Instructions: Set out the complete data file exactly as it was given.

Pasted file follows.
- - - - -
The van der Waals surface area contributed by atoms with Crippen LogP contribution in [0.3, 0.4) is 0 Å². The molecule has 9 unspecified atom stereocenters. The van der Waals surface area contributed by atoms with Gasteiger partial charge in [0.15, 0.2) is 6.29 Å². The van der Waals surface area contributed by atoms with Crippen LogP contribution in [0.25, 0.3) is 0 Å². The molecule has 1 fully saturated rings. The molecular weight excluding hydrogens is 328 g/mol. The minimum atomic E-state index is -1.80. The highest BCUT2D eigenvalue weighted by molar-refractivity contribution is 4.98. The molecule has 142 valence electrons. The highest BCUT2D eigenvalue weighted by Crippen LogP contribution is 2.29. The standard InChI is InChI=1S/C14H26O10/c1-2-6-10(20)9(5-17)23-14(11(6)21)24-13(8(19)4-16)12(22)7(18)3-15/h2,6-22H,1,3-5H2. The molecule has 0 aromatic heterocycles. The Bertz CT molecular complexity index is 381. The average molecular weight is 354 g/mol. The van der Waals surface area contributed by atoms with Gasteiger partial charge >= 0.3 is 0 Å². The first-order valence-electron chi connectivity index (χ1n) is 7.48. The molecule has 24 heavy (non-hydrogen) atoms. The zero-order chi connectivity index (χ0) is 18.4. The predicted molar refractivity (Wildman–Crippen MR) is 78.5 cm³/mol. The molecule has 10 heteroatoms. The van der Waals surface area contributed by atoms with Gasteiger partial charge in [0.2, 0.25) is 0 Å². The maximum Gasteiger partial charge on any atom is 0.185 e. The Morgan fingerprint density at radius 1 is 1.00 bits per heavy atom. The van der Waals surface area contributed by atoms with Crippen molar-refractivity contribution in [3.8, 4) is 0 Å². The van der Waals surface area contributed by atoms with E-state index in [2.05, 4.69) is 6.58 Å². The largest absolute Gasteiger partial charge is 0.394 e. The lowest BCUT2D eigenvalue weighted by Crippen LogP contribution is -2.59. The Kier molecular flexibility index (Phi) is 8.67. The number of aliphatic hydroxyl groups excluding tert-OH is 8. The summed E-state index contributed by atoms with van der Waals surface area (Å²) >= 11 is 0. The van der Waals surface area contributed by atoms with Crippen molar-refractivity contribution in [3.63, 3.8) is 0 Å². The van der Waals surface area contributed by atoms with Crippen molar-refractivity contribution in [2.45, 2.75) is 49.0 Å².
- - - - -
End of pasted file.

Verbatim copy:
The van der Waals surface area contributed by atoms with Crippen LogP contribution in [0.3, 0.4) is 0 Å². The molecule has 9 unspecified atom stereocenters. The van der Waals surface area contributed by atoms with Gasteiger partial charge in [0.15, 0.2) is 6.29 Å². The van der Waals surface area contributed by atoms with Crippen LogP contribution in [0.25, 0.3) is 0 Å². The molecule has 1 fully saturated rings. The molecular weight excluding hydrogens is 328 g/mol. The minimum atomic E-state index is -1.80. The highest BCUT2D eigenvalue weighted by molar-refractivity contribution is 4.98. The molecule has 142 valence electrons. The highest BCUT2D eigenvalue weighted by Crippen LogP contribution is 2.29. The standard InChI is InChI=1S/C14H26O10/c1-2-6-10(20)9(5-17)23-14(11(6)21)24-13(8(19)4-16)12(22)7(18)3-15/h2,6-22H,1,3-5H2. The molecule has 0 aromatic heterocycles. The Bertz CT molecular complexity index is 381. The average molecular weight is 354 g/mol. The van der Waals surface area contributed by atoms with Gasteiger partial charge >= 0.3 is 0 Å². The first-order valence-electron chi connectivity index (χ1n) is 7.48. The molecule has 24 heavy (non-hydrogen) atoms. The zero-order chi connectivity index (χ0) is 18.4. The predicted molar refractivity (Wildman–Crippen MR) is 78.5 cm³/mol. The molecule has 10 heteroatoms. The van der Waals surface area contributed by atoms with Gasteiger partial charge in [0.2, 0.25) is 0 Å². The maximum Gasteiger partial charge on any atom is 0.185 e. The Morgan fingerprint density at radius 1 is 1.00 bits per heavy atom. The van der Waals surface area contributed by atoms with Crippen molar-refractivity contribution in [3.8, 4) is 0 Å². The van der Waals surface area contributed by atoms with E-state index in [2.05, 4.69) is 6.58 Å². The largest absolute Gasteiger partial charge is 0.394 e. The lowest BCUT2D eigenvalue weighted by Crippen LogP contribution is -2.59. The Kier molecular flexibility index (Phi) is 8.67. The number of aliphatic hydroxyl groups excluding tert-OH is 8. The summed E-state index contributed by atoms with van der Waals surface area (Å²) >= 11 is 0. The van der Waals surface area contributed by atoms with Crippen molar-refractivity contribution in [3.63, 3.8) is 0 Å². The van der Waals surface area contributed by atoms with Crippen molar-refractivity contribution in [2.45, 2.75) is 49.0 Å².